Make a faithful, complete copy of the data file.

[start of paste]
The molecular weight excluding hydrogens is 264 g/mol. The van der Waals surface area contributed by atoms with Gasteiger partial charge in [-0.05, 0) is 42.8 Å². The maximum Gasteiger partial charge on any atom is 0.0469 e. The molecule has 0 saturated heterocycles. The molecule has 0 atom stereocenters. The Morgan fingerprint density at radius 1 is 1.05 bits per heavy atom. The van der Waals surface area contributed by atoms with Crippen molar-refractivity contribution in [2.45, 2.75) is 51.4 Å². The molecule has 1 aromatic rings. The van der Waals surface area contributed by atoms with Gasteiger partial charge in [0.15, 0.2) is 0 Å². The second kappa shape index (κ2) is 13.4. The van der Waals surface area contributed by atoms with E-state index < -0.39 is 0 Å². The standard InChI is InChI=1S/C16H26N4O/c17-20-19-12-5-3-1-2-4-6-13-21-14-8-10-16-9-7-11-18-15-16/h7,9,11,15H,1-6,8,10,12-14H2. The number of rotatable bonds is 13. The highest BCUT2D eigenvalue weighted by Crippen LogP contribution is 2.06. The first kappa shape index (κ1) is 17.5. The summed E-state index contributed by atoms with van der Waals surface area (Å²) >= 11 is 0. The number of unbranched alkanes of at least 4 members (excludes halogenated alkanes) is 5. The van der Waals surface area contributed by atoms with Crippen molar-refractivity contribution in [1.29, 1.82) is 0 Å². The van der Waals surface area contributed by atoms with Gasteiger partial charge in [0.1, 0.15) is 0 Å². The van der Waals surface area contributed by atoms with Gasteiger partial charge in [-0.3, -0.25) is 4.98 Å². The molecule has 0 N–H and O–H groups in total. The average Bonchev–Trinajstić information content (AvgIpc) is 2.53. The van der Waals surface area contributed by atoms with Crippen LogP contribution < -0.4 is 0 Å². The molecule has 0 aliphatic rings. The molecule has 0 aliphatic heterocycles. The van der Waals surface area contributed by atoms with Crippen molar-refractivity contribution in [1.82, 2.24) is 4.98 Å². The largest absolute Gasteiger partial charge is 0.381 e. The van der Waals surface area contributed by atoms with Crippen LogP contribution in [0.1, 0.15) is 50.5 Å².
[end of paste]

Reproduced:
The molecular weight excluding hydrogens is 264 g/mol. The van der Waals surface area contributed by atoms with Gasteiger partial charge in [-0.05, 0) is 42.8 Å². The maximum Gasteiger partial charge on any atom is 0.0469 e. The molecule has 0 saturated heterocycles. The molecule has 0 atom stereocenters. The Morgan fingerprint density at radius 1 is 1.05 bits per heavy atom. The van der Waals surface area contributed by atoms with Crippen molar-refractivity contribution in [2.45, 2.75) is 51.4 Å². The molecule has 1 aromatic rings. The van der Waals surface area contributed by atoms with Gasteiger partial charge in [0.15, 0.2) is 0 Å². The second kappa shape index (κ2) is 13.4. The van der Waals surface area contributed by atoms with E-state index < -0.39 is 0 Å². The standard InChI is InChI=1S/C16H26N4O/c17-20-19-12-5-3-1-2-4-6-13-21-14-8-10-16-9-7-11-18-15-16/h7,9,11,15H,1-6,8,10,12-14H2. The number of rotatable bonds is 13. The highest BCUT2D eigenvalue weighted by Crippen LogP contribution is 2.06. The first kappa shape index (κ1) is 17.5. The summed E-state index contributed by atoms with van der Waals surface area (Å²) >= 11 is 0. The number of unbranched alkanes of at least 4 members (excludes halogenated alkanes) is 5. The van der Waals surface area contributed by atoms with Crippen molar-refractivity contribution in [1.29, 1.82) is 0 Å². The van der Waals surface area contributed by atoms with Gasteiger partial charge in [0.1, 0.15) is 0 Å². The van der Waals surface area contributed by atoms with Gasteiger partial charge in [-0.3, -0.25) is 4.98 Å². The molecule has 0 N–H and O–H groups in total. The average Bonchev–Trinajstić information content (AvgIpc) is 2.53. The van der Waals surface area contributed by atoms with Crippen LogP contribution < -0.4 is 0 Å². The molecule has 0 aliphatic rings. The molecule has 0 aliphatic heterocycles. The van der Waals surface area contributed by atoms with Crippen molar-refractivity contribution in [1.82, 2.24) is 4.98 Å². The largest absolute Gasteiger partial charge is 0.381 e. The van der Waals surface area contributed by atoms with Crippen LogP contribution in [0.1, 0.15) is 50.5 Å².